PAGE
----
As a youngster growing up in the south, my favorite summertime event was a thunderstorm. Trouble with my mother came my way because I dared to stand outside and wait for the storm to arrive. Then I refused to go inside.
I have since come to understand Mama’s fear of the dangers inherent in a storm. In my memories, those were some thrilling times.
Thunderstorms are not frequent visitors in Portland. But I’m keeping my fingers and toes crossed that more will come this summer!
Summer “snow” is falling. Our patio and drive look as if snow fell overnight. The winds are blowing it here and there. Bob will have a mess to clean up. Our best hope is rain to eliminate the accumulation on the ground and dirt areas of our property. That should rule out the possibility of blowing it around any more with a leaf blower.
The source of this blight on our landscape in June or July? A stand of cottonwood trees nearby. We have seen less of their detritus in the last few years. We thought perhaps our neighbors had cut them down. From this year’s evidence, that is not the case.
Outside Longview, WA, there is a lovely cottonwood tree farm along the banks of the Cowlitz River. Lovely is the best descriptor when the trees aren’t blooming. And these are far enough from home not to bother us.
If you’re not aware of what summer “snow” looks like, here’s a sample for you. This shows the seeds inside the “cotton.” As you think of that blowing hither and yon, also think of all the new trees that will be growing.
At least with the cool temps we’re having, the cottonwood “snowfall” fits in with the rest of the weather.
As I sit here in my hoodie and long pants, the question on this first day of summer remains, “Summer begins?” For days, we’ve been in a weather cycle of cool temps, scattered drizzles, and no sun until mid-afternoon. Does that sound like summer?
Granted our daisies are blooming. Today Bob found buds on some of our hostas. The geraniums are loaded with blossoms. And believe it or not, our Christmas cactus now residing on our back deck is setting buds. The plants obviously believe summer is here.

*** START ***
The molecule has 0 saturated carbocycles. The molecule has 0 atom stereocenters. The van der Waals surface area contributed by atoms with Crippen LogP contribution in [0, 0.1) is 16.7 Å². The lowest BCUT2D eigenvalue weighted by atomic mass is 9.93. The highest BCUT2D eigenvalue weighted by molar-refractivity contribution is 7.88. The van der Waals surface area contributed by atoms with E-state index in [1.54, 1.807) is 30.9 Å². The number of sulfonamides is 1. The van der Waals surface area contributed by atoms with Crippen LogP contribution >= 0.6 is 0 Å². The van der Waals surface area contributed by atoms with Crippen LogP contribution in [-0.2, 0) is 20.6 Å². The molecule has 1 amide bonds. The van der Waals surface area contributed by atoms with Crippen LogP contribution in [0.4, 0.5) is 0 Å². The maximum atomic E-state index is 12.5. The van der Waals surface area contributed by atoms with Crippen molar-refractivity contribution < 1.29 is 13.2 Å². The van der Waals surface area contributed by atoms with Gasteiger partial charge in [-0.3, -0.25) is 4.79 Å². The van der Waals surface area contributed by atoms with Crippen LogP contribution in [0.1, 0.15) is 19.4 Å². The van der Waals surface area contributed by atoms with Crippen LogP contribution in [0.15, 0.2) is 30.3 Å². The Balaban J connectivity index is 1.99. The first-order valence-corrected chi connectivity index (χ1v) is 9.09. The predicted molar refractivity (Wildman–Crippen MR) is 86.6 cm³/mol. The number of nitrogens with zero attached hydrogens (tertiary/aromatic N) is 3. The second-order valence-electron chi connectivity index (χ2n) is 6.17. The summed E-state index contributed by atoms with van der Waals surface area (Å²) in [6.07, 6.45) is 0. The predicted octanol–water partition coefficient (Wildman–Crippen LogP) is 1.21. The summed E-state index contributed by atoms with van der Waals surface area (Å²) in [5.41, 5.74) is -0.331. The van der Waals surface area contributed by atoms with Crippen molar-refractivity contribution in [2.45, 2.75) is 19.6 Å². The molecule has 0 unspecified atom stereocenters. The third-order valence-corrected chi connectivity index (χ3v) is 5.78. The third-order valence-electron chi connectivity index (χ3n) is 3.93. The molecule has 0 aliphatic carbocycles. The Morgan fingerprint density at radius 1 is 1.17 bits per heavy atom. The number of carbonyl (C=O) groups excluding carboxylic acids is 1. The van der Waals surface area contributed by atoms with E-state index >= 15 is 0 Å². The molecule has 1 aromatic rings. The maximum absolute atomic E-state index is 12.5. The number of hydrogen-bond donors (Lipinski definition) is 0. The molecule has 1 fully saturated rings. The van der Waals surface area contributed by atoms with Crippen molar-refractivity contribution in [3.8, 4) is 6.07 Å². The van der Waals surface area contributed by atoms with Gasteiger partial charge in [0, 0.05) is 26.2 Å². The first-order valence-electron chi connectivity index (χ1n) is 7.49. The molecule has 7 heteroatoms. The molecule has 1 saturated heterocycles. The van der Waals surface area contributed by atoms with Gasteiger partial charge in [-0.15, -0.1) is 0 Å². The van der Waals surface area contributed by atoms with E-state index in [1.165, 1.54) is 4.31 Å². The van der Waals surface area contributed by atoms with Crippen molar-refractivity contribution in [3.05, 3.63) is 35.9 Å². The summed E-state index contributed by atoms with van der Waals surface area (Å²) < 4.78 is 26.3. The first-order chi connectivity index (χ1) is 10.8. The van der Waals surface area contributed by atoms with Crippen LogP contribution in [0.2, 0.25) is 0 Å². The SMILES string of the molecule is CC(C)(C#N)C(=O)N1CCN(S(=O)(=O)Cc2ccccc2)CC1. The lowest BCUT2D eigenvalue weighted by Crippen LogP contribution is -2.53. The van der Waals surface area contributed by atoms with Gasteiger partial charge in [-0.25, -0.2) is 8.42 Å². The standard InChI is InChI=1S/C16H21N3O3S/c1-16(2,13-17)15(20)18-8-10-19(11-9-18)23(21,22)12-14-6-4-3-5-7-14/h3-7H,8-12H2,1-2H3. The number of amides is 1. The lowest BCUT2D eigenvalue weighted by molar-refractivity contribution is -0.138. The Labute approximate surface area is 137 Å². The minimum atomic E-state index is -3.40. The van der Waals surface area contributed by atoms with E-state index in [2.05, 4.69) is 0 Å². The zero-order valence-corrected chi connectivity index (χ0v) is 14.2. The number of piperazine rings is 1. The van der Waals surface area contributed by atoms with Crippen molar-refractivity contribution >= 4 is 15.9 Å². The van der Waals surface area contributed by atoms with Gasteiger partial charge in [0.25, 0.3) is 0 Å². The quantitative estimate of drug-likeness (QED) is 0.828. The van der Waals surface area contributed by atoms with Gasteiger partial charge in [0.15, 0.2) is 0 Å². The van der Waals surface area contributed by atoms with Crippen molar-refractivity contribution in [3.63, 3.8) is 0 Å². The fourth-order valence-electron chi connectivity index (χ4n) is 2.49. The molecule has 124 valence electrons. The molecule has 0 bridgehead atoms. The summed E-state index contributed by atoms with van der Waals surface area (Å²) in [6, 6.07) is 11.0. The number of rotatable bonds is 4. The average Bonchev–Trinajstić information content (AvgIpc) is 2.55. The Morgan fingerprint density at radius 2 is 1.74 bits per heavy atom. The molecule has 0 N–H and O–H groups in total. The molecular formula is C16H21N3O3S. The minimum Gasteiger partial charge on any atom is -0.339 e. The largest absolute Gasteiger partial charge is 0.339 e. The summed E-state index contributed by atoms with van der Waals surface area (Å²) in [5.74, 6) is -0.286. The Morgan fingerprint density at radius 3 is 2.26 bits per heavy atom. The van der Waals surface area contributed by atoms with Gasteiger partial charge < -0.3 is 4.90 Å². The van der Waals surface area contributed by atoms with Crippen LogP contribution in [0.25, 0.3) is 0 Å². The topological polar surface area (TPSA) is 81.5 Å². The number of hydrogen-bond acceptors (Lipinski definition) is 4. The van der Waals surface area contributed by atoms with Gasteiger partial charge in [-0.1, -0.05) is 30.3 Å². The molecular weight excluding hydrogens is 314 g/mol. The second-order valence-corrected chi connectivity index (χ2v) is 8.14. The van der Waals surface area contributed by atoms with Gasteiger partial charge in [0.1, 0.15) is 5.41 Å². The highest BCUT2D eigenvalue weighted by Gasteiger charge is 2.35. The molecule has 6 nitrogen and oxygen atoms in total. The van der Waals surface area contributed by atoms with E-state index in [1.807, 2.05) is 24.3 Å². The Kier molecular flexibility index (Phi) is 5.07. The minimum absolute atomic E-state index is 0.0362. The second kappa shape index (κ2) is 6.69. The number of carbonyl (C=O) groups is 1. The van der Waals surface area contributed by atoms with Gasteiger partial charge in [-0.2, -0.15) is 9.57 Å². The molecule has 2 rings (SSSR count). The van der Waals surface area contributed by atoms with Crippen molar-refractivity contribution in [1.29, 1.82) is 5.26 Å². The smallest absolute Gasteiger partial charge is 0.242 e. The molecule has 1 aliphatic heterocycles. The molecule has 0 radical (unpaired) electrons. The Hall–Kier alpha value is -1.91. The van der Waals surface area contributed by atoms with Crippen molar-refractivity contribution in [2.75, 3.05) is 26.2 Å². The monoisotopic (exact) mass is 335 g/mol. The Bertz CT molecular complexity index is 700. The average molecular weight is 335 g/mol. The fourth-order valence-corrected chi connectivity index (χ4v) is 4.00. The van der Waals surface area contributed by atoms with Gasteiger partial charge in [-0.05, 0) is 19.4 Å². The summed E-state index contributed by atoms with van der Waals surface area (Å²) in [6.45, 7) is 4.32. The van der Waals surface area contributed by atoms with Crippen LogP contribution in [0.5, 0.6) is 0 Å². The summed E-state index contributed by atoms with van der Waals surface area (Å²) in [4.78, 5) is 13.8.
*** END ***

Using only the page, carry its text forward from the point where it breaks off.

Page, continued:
I’m sorry, but it doesn’t feel like summer yet. Not long ago we had temps in the upper 90s. We turned our furnace off. The mornings have been crisp and cool, so I’ve kickstarted the furnace to take the edge off.
Summer comes every year. I know that in my mind and heart, but I want to see it, feel it, be outside in it. And in August or September, I’ll likely be begging for a cool down.
Watching raindrops fall silently onto the leaves of trees and flowers. Hard to believe a week ago it was sunny and almost 20° warmer.
Yet this week’s weather–gray, cool, damp–is the norm for May. Last week was a teaser sent by by Mother Nature. Pacific Northwesterners understand summer’s arrival is scheduled after the 4th of July. We know better than to get drawn in too quickly.
Rain has been on our wish list for a while now. Each glistening raindrop holds life for someone or something. The earth has been dry and hard. And then again, too much rain can cause distress for others in the form of flooding or landslides.
The snow depth on Mt. Hood is at 113″ as of today’s report. Although spring runoff supplies rivers and streams, it can be dangerous. The dangers come with early warm days. We’re prone to be fond of slow runoffs.
For me, I’ll sit back and watch the droplets fall and spring off leaves. And I’ll take the sunny days but not too warm too soon as well.